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  • for another view of the album check out Celtic Folk Punk And More here

(great video with music and band interviews)

EP REVIEW: LEXINGTON FIELD- ‘Redwood’ (2016)

It’s very simple. It’s called Fiddle-Rock.
LexField
 Now I have been a fan of this band for a loooong time. Pretty much from their earliest days so don’t be expecting any sort of unbiased review here as impartiality goes out the window when Lexington Field release another record. On first hearing Redwood I wasn’t surprised or shocked at all. I just had that knowing smug feeling that I knew I was onto a winner when I first heard them many moons ago.
Lexington Field
Formed back in 2009 in San Diego, southern California the band have previously released four albums, Old Dirt Road, Poor Troubled Life, No Man’s War and Greenwood and all have came garnered the same critical praise from both the celtic-punk and wider punk/rock music media. They have played and toured solidly and to call what they do unique is no way giving them enough credit!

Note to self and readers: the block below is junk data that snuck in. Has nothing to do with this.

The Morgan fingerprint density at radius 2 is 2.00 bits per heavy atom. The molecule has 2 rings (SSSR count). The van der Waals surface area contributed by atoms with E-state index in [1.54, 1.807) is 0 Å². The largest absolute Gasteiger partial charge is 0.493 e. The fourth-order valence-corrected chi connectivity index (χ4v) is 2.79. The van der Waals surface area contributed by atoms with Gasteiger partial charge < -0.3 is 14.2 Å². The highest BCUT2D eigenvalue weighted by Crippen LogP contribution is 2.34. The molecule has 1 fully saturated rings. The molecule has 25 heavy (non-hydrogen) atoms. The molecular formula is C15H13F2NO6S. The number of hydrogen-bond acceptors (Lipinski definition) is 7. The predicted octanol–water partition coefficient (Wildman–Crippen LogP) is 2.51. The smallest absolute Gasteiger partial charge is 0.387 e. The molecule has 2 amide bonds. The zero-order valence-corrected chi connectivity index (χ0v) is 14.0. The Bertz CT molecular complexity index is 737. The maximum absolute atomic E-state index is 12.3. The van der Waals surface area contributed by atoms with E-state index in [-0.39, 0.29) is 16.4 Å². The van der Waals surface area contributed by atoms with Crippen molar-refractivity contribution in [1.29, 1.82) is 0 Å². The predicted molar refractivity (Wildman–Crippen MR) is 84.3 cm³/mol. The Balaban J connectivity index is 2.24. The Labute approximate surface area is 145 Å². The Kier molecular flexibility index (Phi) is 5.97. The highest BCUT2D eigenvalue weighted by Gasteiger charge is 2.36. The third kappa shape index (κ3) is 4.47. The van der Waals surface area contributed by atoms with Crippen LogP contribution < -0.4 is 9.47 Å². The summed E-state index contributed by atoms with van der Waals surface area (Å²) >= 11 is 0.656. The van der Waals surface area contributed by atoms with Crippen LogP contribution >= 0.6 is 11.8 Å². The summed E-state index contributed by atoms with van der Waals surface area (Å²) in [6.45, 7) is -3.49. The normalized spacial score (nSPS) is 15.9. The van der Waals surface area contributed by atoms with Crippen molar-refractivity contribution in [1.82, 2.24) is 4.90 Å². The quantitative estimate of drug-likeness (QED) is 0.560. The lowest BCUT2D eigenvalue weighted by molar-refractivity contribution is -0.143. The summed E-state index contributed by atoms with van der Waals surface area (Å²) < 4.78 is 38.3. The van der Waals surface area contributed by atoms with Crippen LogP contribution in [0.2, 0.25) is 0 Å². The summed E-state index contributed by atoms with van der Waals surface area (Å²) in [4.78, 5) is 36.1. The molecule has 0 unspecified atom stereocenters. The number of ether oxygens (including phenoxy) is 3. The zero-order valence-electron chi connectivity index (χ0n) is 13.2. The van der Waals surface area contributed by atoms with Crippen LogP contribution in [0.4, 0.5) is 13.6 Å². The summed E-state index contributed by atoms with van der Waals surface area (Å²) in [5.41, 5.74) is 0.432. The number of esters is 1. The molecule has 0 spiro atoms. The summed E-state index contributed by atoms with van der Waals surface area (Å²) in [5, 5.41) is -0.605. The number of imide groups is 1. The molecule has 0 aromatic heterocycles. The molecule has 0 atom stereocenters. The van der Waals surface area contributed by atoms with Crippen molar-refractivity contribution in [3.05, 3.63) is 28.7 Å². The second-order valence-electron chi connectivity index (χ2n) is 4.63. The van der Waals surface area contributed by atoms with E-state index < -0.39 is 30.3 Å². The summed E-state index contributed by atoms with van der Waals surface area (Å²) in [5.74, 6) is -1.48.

(1. Old Dirt Road- 0:00 2. Poor Troubled Life- 3:10 3. Rest of Our Days- 8:04 4. Duke of Green- 11:40 5. American Crow- 15:52 6. Pioneer- 18:21)

Lexington Field play a mixture of music blending genres from country and Americana as well as punk rock and not to be forgetting a massive dose of traditional Irish music with a expert fiddle player right slap bang in the middle. The band call what they do ‘fiddle rock’ and is as good a description as I could give in two words. We reviewed Greenwood last Christmas (check the review here) and had this to say

“Thirteen tracks and forty minutes gives the songs plenty of time to develop and Beau’s great vocals and lyrics stand out giving Lexington Field that extra bit more.”
So at risk of repeating myself I have to say that once again Lexington Field have hit the heights with this release. Seven tracks that sail in at just a few seconds under half an hour and is over far far too quickly. Over a couple of weekends in early 2016 the band went up to Anza in California to record at Matt Maulding’s (formerly of the brilliant celtic-punk band Brick Top Blaggers) Weathertop Studio. There the band took six songs from their history and stripped them right down and basically rewrote them and are presenting them back to us now.